- Meeting abstract
- Open Access
A large cohort of primary familial cryofibrinogenemia originates from the Magdalen Islands
Allergy, Asthma & Clinical Immunology volume 7, Article number: A34 (2011)
Cryofibrinogenemia is a rare disorder that refers to the presence of cold-precipitable proteins in plasma but, unlike cryoglobulinemia, not in serum. It can manifest as vascular occlusion in cold exposed areas. It is most often secondary to various inflammatory disorders, infections or malignancy, but cases of true essential cryofibrinogenemia have been described. To the best of our knowledge only three reports involving families have been published to date, each involving at most three patients.
Two apparently unrelated patients presented with painful lesions involving cold-exposed areas that would appear every fall and disappear every spring since childhood. Examination revealed ulcers, livedoid and purple-blue discolorations with crusts and scar tissues involving ears, hips, knees, fingers and toes. Immune and inflammatory workup was unremarkable in both patients except for the presence of cryofibrinogen. Treatment with stanozol and dextran was attempted but symptoms returned during winter season.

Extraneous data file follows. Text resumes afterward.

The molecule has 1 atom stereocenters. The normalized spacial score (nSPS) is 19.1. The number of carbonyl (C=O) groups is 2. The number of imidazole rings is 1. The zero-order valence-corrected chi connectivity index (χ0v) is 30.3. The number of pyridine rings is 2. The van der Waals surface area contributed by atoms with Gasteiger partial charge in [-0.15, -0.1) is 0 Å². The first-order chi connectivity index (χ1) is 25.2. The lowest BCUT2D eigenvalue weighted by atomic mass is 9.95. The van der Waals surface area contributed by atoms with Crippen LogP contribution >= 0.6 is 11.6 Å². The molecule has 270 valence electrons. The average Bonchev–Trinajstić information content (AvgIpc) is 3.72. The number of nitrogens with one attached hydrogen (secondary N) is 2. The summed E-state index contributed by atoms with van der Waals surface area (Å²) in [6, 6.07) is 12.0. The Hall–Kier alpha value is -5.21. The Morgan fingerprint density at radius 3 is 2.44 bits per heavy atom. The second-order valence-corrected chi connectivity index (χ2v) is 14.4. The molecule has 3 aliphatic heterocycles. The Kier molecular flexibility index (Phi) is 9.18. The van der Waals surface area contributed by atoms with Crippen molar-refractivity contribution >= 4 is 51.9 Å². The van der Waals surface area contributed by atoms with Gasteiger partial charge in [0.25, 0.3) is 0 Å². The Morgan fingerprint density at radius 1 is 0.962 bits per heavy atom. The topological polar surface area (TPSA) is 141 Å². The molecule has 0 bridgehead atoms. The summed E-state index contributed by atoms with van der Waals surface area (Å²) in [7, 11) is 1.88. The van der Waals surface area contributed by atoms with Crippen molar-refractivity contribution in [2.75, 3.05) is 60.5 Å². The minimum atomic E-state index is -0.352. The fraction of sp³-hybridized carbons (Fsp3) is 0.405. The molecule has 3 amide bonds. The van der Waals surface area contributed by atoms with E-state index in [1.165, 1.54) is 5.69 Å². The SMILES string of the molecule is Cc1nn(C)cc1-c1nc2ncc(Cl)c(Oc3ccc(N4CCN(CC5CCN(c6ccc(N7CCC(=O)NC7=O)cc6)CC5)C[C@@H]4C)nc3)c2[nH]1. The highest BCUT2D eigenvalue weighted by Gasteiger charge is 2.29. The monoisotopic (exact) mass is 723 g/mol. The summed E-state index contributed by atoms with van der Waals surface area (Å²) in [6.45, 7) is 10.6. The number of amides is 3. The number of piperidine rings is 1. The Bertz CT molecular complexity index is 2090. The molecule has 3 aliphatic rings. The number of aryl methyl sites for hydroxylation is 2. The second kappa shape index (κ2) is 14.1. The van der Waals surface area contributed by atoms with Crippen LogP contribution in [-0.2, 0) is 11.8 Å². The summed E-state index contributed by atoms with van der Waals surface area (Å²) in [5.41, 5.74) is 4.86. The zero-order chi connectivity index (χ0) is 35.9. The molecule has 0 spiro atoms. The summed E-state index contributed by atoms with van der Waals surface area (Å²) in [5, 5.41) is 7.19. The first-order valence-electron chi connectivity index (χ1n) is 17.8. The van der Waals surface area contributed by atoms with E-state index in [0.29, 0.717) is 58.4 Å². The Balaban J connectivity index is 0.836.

As both patients reported kindred with similar symptoms, population register was consulted. Patients were found to have common ancestors originating from the Magdalen islands. Furthermore, 24 more individuals from the same family were found to present similar symptoms upon cold exposure, making this the largest cohort of familial cryofibrinogenemia described to date (figure 1). Transmission appeared to follow a dominant pattern with variable penetrance.
We report a large cohort of familial essential cryofibrinogenemia originating from the Magdalen Islands. Genetic association studies will be necessary to identify the causal gene.
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